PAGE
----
Unholy Dying (1945) is the first of a series of mysteries featuring Professor John Stubbs, the larger-than-life botanist-cum-amateur sleuth, by R. T. Campbell. This initial outing is told primarily from the point of view of Stubbs' "Watson," his nephew Andrew Blake. Blake, who earns his keep selling "culture" pieces to the Daily Courier newspaper, has joined Stubbs at a formal Congress of geneticists where he is expected to come up with interesting stories on such things as blood groups and taste tests. But soon something far more exciting than genetic presentations happens.
Dr. Ian Porter, a vastly unpopular scientist who is well-known for stealing the ideas of others, is found dead from cyanide poisoning in the middle of the taste-testing exhibit. Pretty much everyone who ever met the man disliked him and had a motive to murder him--from Dr. Stubbs himself to Porter's unfortunate assistants to fellow scientists in his field and even Blake has the police's interest as a suspect. Ever the knight-errant, Blake had taken a swipe at Porter the evening before when the scientist pushed his unwanted attentions on one of his students, the lovely Mary Lewis.
Mary, of course, is also a suspect having had to fend off such advances repeatedly with more and more evident dislike. Her current beau, Dr. Peter Hatton naturally hates Porter for making Mary's life so uncomfortable. There is also the American Dr. Swartz who has even more reason to hate Porter. While in the States, Porter had snagged the affections of the girl Swartz loved and then promptly dropped her like a hot potato when she found herself "in trouble." She couldn't bear the heartache and dishonor and shot herself. And finally, there is Dr. Silver, Porter's right-hand man. Silver claims to be devastated and to have been Porter's only friend--but he was also in the position to have had the most intellectual property stolen.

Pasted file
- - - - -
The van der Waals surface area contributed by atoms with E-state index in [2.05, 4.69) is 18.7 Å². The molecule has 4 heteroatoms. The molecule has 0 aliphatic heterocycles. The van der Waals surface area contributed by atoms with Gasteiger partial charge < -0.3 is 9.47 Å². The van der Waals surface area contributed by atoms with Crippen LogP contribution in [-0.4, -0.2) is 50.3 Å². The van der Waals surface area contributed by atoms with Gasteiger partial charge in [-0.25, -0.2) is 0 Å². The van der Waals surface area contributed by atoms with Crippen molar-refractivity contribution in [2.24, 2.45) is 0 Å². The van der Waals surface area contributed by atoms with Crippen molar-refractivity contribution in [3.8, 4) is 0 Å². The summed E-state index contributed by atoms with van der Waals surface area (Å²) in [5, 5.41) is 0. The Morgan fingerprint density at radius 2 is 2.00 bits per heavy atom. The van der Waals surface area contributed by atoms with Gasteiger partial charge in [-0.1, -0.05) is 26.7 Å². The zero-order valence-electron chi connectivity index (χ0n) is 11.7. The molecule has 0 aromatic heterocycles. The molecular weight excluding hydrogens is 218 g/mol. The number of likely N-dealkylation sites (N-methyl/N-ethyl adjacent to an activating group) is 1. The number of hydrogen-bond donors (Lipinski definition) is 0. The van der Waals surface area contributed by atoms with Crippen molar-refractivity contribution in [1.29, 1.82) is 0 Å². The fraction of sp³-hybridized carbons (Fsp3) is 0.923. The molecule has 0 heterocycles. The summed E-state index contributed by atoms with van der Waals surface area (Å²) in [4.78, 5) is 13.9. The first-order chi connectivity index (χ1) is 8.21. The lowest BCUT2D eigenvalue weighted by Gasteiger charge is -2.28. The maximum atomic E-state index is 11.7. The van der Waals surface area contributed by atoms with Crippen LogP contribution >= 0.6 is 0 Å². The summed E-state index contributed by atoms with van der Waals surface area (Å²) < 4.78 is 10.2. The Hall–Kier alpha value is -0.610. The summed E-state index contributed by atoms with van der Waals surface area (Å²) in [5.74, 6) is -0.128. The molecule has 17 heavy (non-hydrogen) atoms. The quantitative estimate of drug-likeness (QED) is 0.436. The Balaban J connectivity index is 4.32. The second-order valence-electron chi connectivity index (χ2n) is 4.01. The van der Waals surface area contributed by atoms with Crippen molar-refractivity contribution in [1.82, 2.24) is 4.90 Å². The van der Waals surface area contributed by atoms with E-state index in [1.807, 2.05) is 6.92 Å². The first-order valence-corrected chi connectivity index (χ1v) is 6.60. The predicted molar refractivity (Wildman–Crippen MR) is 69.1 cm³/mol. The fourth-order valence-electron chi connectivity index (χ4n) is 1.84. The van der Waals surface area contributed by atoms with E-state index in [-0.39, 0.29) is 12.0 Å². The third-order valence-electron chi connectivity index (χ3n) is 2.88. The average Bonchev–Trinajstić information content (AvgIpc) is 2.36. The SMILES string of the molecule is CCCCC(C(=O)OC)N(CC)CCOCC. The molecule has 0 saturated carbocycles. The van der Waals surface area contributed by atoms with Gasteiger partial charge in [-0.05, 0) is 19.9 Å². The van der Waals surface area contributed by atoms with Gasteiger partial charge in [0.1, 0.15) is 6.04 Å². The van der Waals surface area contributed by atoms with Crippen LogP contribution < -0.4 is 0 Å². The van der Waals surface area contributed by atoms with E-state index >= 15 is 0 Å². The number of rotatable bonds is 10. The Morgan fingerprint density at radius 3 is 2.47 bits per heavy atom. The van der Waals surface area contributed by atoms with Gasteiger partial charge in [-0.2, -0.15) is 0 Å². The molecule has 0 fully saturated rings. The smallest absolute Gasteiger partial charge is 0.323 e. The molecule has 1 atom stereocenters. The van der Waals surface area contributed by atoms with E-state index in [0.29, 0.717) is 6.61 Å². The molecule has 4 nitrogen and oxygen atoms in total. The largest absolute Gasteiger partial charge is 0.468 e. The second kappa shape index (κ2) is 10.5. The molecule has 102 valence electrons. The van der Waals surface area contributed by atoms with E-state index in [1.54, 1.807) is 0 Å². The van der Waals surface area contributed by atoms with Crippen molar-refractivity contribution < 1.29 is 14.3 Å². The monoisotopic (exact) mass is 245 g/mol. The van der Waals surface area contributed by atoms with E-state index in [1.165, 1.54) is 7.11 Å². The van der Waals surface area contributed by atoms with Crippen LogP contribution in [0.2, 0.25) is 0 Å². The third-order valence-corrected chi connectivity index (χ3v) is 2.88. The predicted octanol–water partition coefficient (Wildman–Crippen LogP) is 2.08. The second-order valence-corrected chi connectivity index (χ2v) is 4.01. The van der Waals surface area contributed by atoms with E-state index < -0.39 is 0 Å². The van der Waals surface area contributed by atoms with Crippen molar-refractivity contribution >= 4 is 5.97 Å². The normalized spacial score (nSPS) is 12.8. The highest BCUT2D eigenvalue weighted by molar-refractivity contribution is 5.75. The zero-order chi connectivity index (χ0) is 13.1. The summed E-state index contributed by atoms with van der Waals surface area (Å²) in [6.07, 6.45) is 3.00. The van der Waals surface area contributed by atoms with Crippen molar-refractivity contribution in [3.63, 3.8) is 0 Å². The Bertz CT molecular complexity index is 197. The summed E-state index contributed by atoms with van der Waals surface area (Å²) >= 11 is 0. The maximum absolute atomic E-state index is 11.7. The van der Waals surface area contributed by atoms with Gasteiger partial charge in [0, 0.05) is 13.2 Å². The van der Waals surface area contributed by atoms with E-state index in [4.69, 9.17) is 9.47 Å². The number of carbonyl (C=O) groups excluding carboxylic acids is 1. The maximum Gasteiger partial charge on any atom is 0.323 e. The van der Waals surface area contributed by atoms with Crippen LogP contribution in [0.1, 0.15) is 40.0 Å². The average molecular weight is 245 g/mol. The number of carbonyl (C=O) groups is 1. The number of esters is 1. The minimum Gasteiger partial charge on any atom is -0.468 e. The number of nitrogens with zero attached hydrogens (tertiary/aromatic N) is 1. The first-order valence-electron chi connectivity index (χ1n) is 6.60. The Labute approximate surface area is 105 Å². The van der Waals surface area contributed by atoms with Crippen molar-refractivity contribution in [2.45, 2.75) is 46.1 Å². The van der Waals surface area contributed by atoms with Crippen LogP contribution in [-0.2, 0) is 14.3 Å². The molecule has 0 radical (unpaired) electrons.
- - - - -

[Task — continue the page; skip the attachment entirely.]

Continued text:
The police in the form of Inspector Hargrave provide the foil for Professor Stubbs' efforts at amateur detecting. In fact, Hargrave makes a pretty poor showing for the official force, repeatedly wanting to arrest people on the slimmest of suspicion. Fortunately, Stubbs is digging up honest-to-goodness clues and is able to lay a trap that will catch the real villain of the piece.
So...my reading log tells me that I read this once back in the mists of time, but I honestly don't remember a thing about the book. Which is actually a good thing--I got to approach this absolutely delightful and funny mystery as if I were reading it for the very first time. I love collecting good quotes from the books I read but I would be copying whole pages at a time if I tried doing that with this one. But I will give a small selection at the end of the review.
Stubbs is a wonderful character. I can't imagine wanting to long be in the same room as a man described at various times as everything from an elephant to a tank and noted for hooting, shouting, rumbling, and "whispering" in one's ear loud enough to make the teeth rattle. But he is great fun on paper. Campbell's character descriptions in general are quite vivid and interesting. And his plotting was well done for a first attempt at mysteries. Most enjoyable.★★★★ and 1/2.
Deaths = 4 (three poisoned; one shot)
Conversation in this car was an impossibility. All one could do was to hang on to the sides and hope for the best, thanking God that there was no boom to swing over suddenly and catch you a crack on the head when Uncle John brought her to, rather too suddenly. (p. 4)